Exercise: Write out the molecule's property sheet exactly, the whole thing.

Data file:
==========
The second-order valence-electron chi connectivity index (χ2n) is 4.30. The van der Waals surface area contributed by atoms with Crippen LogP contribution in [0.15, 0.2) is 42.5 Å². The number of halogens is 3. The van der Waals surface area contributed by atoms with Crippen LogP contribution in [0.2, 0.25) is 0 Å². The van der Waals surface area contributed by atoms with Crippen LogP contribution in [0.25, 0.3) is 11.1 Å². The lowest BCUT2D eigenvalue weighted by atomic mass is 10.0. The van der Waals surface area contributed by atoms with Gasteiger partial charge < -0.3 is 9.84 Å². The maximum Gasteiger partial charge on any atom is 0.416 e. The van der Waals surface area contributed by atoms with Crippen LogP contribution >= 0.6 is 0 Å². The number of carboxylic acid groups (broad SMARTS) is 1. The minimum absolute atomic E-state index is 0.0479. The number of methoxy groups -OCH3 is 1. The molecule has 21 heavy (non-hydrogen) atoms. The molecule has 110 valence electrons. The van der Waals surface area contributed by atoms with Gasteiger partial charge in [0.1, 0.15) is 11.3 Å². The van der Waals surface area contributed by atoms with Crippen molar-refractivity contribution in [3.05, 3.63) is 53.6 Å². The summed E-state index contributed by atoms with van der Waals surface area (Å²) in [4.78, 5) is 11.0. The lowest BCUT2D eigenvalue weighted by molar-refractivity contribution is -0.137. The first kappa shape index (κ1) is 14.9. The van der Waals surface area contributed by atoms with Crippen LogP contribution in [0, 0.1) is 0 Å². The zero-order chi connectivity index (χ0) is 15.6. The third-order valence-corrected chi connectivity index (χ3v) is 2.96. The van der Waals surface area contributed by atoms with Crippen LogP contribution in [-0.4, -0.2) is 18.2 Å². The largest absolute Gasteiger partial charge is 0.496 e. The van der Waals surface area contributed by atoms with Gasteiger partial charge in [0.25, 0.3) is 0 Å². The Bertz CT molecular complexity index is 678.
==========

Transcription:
The second-order valence-electron chi connectivity index (χ2n) is 4.30. The van der Waals surface area contributed by atoms with Crippen LogP contribution in [0.15, 0.2) is 42.5 Å². The number of halogens is 3. The van der Waals surface area contributed by atoms with Crippen LogP contribution in [0.2, 0.25) is 0 Å². The van der Waals surface area contributed by atoms with Crippen LogP contribution in [0.25, 0.3) is 11.1 Å². The lowest BCUT2D eigenvalue weighted by atomic mass is 10.0. The van der Waals surface area contributed by atoms with Gasteiger partial charge < -0.3 is 9.84 Å². The maximum Gasteiger partial charge on any atom is 0.416 e. The van der Waals surface area contributed by atoms with Crippen LogP contribution >= 0.6 is 0 Å². The number of carboxylic acid groups (broad SMARTS) is 1. The minimum absolute atomic E-state index is 0.0479. The number of methoxy groups -OCH3 is 1. The molecule has 21 heavy (non-hydrogen) atoms. The molecule has 110 valence electrons. The van der Waals surface area contributed by atoms with Gasteiger partial charge in [0.1, 0.15) is 11.3 Å². The van der Waals surface area contributed by atoms with Crippen molar-refractivity contribution in [3.05, 3.63) is 53.6 Å². The summed E-state index contributed by atoms with van der Waals surface area (Å²) in [4.78, 5) is 11.0. The lowest BCUT2D eigenvalue weighted by molar-refractivity contribution is -0.137. The first kappa shape index (κ1) is 14.9. The van der Waals surface area contributed by atoms with Crippen LogP contribution in [0, 0.1) is 0 Å². The zero-order chi connectivity index (χ0) is 15.6. The third-order valence-corrected chi connectivity index (χ3v) is 2.96. The van der Waals surface area contributed by atoms with Crippen LogP contribution in [-0.4, -0.2) is 18.2 Å². The largest absolute Gasteiger partial charge is 0.496 e. The van der Waals surface area contributed by atoms with Gasteiger partial charge in [0.25, 0.3) is 0 Å². The Bertz CT molecular complexity index is 678.